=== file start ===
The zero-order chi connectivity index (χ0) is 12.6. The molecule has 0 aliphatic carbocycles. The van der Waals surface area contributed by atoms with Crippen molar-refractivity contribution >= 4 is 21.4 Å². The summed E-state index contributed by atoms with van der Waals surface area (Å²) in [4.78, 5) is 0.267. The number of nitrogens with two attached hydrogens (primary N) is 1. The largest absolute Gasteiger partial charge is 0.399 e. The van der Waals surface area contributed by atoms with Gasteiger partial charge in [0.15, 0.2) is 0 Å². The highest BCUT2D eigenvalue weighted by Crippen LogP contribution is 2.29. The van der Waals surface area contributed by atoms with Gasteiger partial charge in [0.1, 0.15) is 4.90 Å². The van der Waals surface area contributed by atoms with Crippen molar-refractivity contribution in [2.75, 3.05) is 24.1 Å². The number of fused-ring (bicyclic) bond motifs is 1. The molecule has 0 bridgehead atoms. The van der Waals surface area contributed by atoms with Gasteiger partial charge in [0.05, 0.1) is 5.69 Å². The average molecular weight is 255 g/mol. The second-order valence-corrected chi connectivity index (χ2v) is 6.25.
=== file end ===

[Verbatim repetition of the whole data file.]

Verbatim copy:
The zero-order chi connectivity index (χ0) is 12.6. The molecule has 0 aliphatic carbocycles. The van der Waals surface area contributed by atoms with Crippen molar-refractivity contribution >= 4 is 21.4 Å². The summed E-state index contributed by atoms with van der Waals surface area (Å²) in [4.78, 5) is 0.267. The number of nitrogens with two attached hydrogens (primary N) is 1. The largest absolute Gasteiger partial charge is 0.399 e. The van der Waals surface area contributed by atoms with Gasteiger partial charge in [0.15, 0.2) is 0 Å². The highest BCUT2D eigenvalue weighted by Crippen LogP contribution is 2.29. The van der Waals surface area contributed by atoms with Gasteiger partial charge in [0.1, 0.15) is 4.90 Å². The van der Waals surface area contributed by atoms with Crippen molar-refractivity contribution in [2.75, 3.05) is 24.1 Å². The number of fused-ring (bicyclic) bond motifs is 1. The molecule has 0 bridgehead atoms. The van der Waals surface area contributed by atoms with Gasteiger partial charge in [0.05, 0.1) is 5.69 Å². The average molecular weight is 255 g/mol. The second-order valence-corrected chi connectivity index (χ2v) is 6.25.